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I've been trying to figure this out on my own for days and finally decided to start googling. For reference I'm self studying Griffith's E&M textbook. I'm at the part where he derives the equation for the electric potential V of a point charge at the origin. Which he gives as $\frac{1}{4\pi\epsilon}\frac{q}{r}$. He then goes on to say that you can use the superposition principle to move from this to the sum $\frac{1}{4\pi\epsilon}\sum_{i=0}^{n}\frac{q_{i}}{r}$ Where here $r$ is understood to be the distance from the source charge to the test point

However this forumula, blindly applied, gives rise to a commonly asked question on this and other forums. If you use it to compute the potential at the midpoint between 2 opposite charges you get 0. And this together with $\vec{E} = -\nabla V$ gives a 0 for the electric field. Clearly this is wrong since the particle should be moving away from the positive charge towards the negative one.

Since we know the Electric field of a point charge we can compute the net field directly via superposition. Since the negative charge has a separation vector that is opposite that of the positive charge the expected answer is $\vec{E} = \frac{1}{\pi\epsilon}\frac{2q}{d^{2}}\hat{d}$. Where $d$ is the separation distance between the 2 charges (making our test point at $\frac{d}{2}$)

So what gives? How is the answer simultaneously 0 and not 0? Other posts on this topic have skirted around answering the exact question I have. Which is all these equations are held to be universally true. I understand that the electric field is not actually zero. I can visualize the inflection point between the hill of positive potential and the valley of negative potential. But just from raw analytic calculation I would expect these equations to agree

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  • $\begingroup$ If you use it to compute the potential at the midpoint between 2 opposite charges you get 0. That doesn’t mean the field at the midpoint is zero. You can’t compute the gradient from a value at one point. $\endgroup$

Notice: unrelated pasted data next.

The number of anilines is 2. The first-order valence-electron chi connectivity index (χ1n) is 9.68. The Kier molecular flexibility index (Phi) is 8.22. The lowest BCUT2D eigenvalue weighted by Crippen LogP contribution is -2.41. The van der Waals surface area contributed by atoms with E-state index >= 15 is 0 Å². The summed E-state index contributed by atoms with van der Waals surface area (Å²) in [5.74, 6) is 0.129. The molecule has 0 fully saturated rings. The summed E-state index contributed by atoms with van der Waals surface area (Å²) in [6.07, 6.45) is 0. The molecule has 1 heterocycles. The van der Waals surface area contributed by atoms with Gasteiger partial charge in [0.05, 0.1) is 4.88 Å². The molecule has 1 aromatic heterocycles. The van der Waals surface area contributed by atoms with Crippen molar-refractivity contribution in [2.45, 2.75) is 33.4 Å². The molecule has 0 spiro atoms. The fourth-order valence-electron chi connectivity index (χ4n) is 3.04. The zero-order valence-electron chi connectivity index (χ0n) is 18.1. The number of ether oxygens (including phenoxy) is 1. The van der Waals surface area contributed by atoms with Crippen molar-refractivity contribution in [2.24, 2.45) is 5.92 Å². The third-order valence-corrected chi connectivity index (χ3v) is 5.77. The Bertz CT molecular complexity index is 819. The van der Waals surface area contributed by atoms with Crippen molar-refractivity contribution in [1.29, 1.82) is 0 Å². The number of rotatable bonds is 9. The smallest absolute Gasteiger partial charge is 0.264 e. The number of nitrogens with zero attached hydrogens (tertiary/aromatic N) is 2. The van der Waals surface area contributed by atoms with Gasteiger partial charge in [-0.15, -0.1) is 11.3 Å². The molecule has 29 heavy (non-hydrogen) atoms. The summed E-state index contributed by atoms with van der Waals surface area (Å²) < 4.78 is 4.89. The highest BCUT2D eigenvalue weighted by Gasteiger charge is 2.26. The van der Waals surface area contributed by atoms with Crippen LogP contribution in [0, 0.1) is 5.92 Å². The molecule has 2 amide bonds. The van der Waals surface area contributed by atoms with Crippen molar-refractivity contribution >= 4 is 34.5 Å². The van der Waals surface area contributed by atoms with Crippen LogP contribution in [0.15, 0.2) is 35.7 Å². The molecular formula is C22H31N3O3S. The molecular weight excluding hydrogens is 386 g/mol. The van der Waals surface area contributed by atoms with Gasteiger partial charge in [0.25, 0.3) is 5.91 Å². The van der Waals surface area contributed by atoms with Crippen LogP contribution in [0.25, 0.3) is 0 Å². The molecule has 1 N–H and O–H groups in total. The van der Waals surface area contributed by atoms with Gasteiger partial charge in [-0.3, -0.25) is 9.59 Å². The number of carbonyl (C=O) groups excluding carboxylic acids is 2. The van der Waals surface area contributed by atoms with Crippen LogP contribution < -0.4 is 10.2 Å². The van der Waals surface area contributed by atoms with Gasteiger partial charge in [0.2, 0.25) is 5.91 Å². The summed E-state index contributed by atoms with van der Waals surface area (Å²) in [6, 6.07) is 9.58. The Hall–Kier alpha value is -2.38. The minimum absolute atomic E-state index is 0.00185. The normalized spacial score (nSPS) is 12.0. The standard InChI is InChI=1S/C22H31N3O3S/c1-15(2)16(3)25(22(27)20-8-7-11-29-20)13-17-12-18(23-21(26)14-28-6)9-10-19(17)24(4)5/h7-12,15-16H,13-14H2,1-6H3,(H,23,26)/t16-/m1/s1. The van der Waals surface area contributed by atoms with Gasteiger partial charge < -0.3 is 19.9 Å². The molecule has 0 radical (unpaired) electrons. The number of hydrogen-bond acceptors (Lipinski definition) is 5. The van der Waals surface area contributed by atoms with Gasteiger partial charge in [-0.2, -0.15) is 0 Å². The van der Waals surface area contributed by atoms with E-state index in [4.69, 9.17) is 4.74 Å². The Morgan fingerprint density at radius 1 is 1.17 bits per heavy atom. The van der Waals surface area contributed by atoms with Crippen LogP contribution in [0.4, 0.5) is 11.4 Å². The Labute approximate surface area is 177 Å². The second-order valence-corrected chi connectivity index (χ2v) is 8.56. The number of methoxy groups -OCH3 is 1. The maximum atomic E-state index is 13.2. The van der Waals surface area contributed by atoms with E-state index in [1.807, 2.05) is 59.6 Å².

– Ghoster
    Commented Mar 18, 2023 at 3:05
  • $\begingroup$ "How does 0 electric potential but non-zero electric field work mathematically?" Roughly analogous to how you can have 0 velocity but non-zero acceleration. In general, the value of a function at a point does not determine the value of that function's derivative at that point. $\endgroup$
    – hft
    Commented Mar 18, 2023 at 3:08
  • $\begingroup$ I think I'm beginning to understand. The equation I used from Grifiths gives me the value at the midpoint. But to compute the Electric field from the potential via the gradient I need the full potential equation for all space. $\endgroup$ Commented Mar 18, 2023 at 3:16

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The value of the potential doesn't matter, only its gradient.

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  • $\begingroup$ The value I got is 0. It could be shifted by a constant sure depending on where I chose my reference point. But the gradient of a constant is still 0. My confusion is over the differing values for E not the value I got for V $\endgroup$ Commented Mar 18, 2023 at 3:13
  • $\begingroup$ I think I'm beginning to understand. The equation I used from Grifiths gives me the value at the midpoint. But to compute the Electric field from the potential via the gradient I need the full potential equation for all space $\endgroup$ Commented Mar 18, 2023 at 3:16
  • $\begingroup$ @AdamSturge, have you ever been to the Dead Sea or Death Valley? At some point you stood on (or drove over) a point with zero elevation (according to our conventional reference of sea level), but with a nonzero slope (otherwise you couldn't have descended further). A position with 0 potential but nonzero field is analogous. $\endgroup$
    – The Photon
    Commented Mar 18, 2023 at 15:33
  • $\begingroup$ The concept of 0 potential and non zero field made sense to me physically. As I said I can picture the surface with a hill on one side and a valley on the other. I was confused about the mathematics. Why two equations that purported to equal the same thing gave different answers. As was pointed out above I was differentiating a point on the potential surface not the whole surface. A silly mistake in hindsight $\endgroup$ Commented Mar 19, 2023 at 16:29

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